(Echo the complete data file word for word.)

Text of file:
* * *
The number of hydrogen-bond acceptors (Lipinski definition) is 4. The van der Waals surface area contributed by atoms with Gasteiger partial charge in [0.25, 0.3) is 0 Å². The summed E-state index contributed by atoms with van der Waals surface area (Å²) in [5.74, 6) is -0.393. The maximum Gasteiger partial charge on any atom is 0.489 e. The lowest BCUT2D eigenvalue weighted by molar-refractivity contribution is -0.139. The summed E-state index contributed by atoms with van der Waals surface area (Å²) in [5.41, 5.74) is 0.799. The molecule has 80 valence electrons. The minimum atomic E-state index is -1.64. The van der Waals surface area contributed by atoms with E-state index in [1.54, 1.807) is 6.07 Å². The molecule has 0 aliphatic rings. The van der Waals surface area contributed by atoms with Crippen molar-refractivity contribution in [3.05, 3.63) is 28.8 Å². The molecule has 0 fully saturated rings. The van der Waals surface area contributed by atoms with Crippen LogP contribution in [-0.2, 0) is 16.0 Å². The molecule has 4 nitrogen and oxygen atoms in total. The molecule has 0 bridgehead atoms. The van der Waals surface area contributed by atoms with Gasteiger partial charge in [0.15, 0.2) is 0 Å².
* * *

The number of hydrogen-bond acceptors (Lipinski definition) is 4. The van der Waals surface area contributed by atoms with Gasteiger partial charge in [0.25, 0.3) is 0 Å². The summed E-state index contributed by atoms with van der Waals surface area (Å²) in [5.74, 6) is -0.393. The maximum Gasteiger partial charge on any atom is 0.489 e. The lowest BCUT2D eigenvalue weighted by molar-refractivity contribution is -0.139. The summed E-state index contributed by atoms with van der Waals surface area (Å²) in [5.41, 5.74) is 0.799. The molecule has 80 valence electrons. The minimum atomic E-state index is -1.64. The van der Waals surface area contributed by atoms with E-state index in [1.54, 1.807) is 6.07 Å². The molecule has 0 aliphatic rings. The van der Waals surface area contributed by atoms with Crippen molar-refractivity contribution in [3.05, 3.63) is 28.8 Å². The molecule has 0 fully saturated rings. The van der Waals surface area contributed by atoms with Crippen LogP contribution in [-0.2, 0) is 16.0 Å². The molecule has 4 nitrogen and oxygen atoms in total. The molecule has 0 bridgehead atoms. The van der Waals surface area contributed by atoms with Gasteiger partial charge in [0.15, 0.2) is 0 Å².